This also a very crucial issue that people need to give their time and effort to make it better, specially international organization like ILO, to take notice and do something and make a difference in the world so that more people are aware of this problems, solutions and actions that will taken if there is bad safety and health at work as deaths and injuries take a primarily a heavy toll in developing countries, where most of the population is occupied in dangerous activities, such as agriculture, fishing and mining. Also the most affected are the poorest and least protected, often women, children and migrants throughout the world.

4.3 ILO’s Approach on Safety and Health at Work

ILO has a Programme on Safety and Health at Work and the Environment, SafeWork, which aims to create worldwide awareness of the scope and consequences of work-related accidents, injuries and diseases. SafeWork’s aim is to place the health and safety of all workers on the international agenda; and to encourage and support practical action at all levels. As ILO says “Decent work is safe work.” (Safety and health at work, n.d.)

The ILO published ILO-OSH in 2001 titled as Guidelines an on occupational safety and health management systems to help organizations with introducing OSH management systems. These guidelines encourage constant progression in employee health and safety, accomplished through a constant process of policy, organization, planning & implementation, evaluation and action for improvement, all supported by constant auditing to resolve the success of OSH actions.

In order to assist employers to keep up with the speedily changing and competitive industrial environments the ILO management system was created. ILO recognized that national legislation is vital but inadequate on its own to tackle the challenges faced by industry as such they selected to guarantee free and open distribution of administrative tools in the forum of occupational health and safety management system supervision for everyone to provide everyone with tools for industry to create safer and healthy working environment and set up a positive safety cultures within the organizations.

4.4 Safety and Health at Work Standards

The ILO Constitution put forth the principle that workers should be protected from sickness, disease and injury taking place from their employment. ILO standards on occupational safety and health supplied fundamental tools for governments, employers, and workers to set up such practices and to provide for maximum safety at work. ILO have also adopted more than 40 standards in particular dealing with occupational safety and health, as well as over 40 Codes of Practice and almost half of ILO instruments deal directly with occupational safety and health issues. (Refer Appendix 4)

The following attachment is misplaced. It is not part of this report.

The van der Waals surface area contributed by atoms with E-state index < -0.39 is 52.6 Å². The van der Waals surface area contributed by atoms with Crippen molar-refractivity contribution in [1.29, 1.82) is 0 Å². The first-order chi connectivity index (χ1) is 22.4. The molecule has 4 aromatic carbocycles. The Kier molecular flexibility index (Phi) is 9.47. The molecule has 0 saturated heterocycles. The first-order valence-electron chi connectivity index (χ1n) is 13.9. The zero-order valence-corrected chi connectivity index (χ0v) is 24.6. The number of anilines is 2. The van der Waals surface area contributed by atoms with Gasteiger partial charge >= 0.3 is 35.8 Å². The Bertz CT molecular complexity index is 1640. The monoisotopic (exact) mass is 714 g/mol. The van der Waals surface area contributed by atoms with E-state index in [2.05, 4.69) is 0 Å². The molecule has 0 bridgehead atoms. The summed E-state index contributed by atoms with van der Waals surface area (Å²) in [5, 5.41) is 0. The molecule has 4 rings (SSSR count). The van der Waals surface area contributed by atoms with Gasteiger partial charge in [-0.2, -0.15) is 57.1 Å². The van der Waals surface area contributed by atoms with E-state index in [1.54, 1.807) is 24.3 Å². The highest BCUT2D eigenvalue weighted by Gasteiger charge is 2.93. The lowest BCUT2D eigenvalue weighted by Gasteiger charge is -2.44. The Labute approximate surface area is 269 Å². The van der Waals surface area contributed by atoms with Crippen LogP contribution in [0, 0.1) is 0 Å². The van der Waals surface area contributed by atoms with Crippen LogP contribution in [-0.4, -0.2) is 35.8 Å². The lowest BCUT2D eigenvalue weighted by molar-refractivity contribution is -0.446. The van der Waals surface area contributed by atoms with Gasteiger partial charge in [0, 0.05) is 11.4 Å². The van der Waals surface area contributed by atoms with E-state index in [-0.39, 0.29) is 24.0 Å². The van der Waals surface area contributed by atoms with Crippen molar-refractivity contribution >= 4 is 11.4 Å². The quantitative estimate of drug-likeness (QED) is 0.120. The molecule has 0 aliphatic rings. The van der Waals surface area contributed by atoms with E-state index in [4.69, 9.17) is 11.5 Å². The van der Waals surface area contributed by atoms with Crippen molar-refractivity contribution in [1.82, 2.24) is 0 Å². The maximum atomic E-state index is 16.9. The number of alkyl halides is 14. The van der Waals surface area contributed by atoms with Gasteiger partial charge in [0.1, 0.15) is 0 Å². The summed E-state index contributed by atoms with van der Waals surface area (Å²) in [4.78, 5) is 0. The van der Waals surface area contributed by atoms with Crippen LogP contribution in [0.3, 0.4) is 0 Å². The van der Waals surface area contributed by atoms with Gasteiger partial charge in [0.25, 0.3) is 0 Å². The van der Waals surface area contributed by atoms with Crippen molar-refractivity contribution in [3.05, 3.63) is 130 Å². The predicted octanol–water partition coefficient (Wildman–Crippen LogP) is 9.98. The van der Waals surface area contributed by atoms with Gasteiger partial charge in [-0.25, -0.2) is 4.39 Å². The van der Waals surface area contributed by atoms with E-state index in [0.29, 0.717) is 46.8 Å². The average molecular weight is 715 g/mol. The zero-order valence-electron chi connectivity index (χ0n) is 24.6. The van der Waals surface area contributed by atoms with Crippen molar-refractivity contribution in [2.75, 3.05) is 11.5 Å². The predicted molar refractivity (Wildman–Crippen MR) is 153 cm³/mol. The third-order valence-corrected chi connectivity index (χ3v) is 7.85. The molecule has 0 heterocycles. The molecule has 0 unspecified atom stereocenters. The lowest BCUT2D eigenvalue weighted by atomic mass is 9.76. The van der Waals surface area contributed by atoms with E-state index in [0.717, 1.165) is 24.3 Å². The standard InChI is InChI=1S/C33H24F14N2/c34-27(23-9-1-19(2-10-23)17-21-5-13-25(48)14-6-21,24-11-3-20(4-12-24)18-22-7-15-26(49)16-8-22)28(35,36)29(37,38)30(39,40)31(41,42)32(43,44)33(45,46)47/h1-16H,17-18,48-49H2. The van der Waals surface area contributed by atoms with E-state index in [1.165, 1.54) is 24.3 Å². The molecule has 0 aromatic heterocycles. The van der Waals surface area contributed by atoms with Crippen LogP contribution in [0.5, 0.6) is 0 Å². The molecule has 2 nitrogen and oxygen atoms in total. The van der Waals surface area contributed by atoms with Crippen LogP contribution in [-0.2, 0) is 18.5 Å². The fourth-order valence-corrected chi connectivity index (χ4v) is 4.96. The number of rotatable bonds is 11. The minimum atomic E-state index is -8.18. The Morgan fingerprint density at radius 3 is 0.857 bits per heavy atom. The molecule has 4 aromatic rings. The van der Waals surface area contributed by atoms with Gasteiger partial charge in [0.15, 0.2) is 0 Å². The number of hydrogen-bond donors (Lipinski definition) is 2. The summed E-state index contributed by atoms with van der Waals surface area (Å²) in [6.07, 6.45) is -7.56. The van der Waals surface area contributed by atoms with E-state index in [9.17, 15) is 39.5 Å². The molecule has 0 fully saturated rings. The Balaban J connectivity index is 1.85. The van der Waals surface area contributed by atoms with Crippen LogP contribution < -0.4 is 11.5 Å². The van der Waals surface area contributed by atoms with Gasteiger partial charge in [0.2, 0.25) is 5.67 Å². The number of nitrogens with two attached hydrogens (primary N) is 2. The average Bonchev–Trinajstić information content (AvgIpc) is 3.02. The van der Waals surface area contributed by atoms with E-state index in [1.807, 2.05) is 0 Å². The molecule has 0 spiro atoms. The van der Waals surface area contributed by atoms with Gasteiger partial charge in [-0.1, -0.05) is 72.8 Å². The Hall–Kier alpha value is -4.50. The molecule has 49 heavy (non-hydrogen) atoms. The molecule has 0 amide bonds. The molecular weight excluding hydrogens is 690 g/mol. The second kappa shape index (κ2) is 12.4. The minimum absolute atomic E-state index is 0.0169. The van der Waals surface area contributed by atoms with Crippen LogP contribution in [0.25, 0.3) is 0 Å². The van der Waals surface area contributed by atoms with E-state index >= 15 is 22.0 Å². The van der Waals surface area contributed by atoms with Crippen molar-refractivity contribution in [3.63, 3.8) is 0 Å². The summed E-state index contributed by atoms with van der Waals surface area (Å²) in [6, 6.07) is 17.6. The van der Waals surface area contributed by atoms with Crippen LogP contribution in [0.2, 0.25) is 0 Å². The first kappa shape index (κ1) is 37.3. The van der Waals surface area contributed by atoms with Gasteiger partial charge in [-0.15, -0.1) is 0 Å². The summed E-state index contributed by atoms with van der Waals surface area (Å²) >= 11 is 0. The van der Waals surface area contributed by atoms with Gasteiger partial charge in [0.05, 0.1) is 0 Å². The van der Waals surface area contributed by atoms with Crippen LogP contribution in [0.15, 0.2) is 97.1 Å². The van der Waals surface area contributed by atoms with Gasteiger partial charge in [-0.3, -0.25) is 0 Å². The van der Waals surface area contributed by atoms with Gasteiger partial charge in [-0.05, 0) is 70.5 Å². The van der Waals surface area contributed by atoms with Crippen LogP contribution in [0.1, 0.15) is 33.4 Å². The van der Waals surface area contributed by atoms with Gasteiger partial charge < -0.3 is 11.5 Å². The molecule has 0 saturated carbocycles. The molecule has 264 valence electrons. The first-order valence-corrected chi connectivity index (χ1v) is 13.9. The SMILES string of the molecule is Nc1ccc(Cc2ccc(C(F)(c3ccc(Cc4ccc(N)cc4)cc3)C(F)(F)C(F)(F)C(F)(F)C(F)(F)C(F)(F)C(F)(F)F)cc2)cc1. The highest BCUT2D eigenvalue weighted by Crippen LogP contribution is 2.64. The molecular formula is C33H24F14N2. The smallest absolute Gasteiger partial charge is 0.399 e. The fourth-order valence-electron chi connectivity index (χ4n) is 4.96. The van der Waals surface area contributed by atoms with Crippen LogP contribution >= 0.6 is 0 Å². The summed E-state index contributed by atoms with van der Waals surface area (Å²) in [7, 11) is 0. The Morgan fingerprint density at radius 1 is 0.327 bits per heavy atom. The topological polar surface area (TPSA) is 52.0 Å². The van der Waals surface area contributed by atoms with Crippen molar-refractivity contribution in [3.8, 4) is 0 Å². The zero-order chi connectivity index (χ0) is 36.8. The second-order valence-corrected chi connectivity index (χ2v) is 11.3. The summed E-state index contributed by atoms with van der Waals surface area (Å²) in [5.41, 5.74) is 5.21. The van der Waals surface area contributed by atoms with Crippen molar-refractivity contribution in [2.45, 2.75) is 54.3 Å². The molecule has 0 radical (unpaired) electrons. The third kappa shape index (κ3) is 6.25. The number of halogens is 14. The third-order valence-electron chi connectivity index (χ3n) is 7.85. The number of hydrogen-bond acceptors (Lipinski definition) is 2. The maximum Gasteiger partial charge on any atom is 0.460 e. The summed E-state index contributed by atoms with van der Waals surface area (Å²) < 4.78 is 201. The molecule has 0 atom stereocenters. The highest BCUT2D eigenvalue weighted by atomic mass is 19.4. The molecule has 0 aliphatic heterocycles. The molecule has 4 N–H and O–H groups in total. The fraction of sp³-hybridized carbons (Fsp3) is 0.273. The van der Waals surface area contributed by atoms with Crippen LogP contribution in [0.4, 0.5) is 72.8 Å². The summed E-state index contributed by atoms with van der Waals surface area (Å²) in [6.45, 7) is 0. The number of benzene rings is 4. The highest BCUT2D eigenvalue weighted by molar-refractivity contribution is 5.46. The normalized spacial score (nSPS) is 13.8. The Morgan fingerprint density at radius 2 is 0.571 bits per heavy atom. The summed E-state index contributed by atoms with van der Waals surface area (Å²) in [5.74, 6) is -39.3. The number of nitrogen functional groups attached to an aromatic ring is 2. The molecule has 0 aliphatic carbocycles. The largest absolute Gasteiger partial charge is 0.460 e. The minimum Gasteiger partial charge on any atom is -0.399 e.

4.5 Good Practices of Safety and Health at Work in Different Countries

The Healthy Workplaces Campaigns (formerly known as “European Weeks for Safety and Health at Work”) running since 2000 are one of EU-OSHA’s principal tools for raising awareness of issues related to occupational safety and health, and promoting the idea that good health and safety is good for business. Also these campaigns are now largest of their kind in the world. (Healthy Workplaces Campaigns, n.d.)

Some other good practices are:

Assistance in planning and organization of all features of work, at all stages, to make sure working conditions which will not in the short or longer term damage the health and safety of the employees;

Collaboration with the Internal Safety service, Safety Committee and involvement of workers, to make sure that all aspects of health and safety at work are incorporated in the workplace review and the solution of problems;

Primary elements of the assessment – principles of prevention are implemented in advising how the work is to be planned and performed. All company documentation needed for the risk assessment is collected; workplace and individual employee files are kept. Workplace assessment is performed in an efficient and practical way also in regard to the environment. Appropriate directions to the workers and their education are included; and

Necessary training and expert assistance when needed are ensured.

4.6 Safety and Health at Work Situation in the Real World and its Reasons

4.6.1 Situation in General throughout the World

Work plays an essential role in people’s lives as most workers spend at least eight hours a day in the workplace, whether it is an office, factory, on a plantation, etc. Hence, it is vital that work environment to be safe and healthy but this is not the case for many workers around the world. Each and every day workers around the world are faced with different health hazards, like dusts, gases, noise, vibration, extreme temperature and many more. It is very unfortunate that some employers take little responsibility for the protection of the workers and their health and safety. Actually some employers have no idea that they have the ethical and legal responsibility to protect their workers and due to this lack of knowledge and attention given to health and safety and hazards, work-related accidents and diseases are common throughout the world. (Your health and safety at work, n.d.)

Map 1: Maplecroft – Global Map of Health and Safety Risk 2011


4.6.2 Safety and Health at Work in Relation to Sri Lanka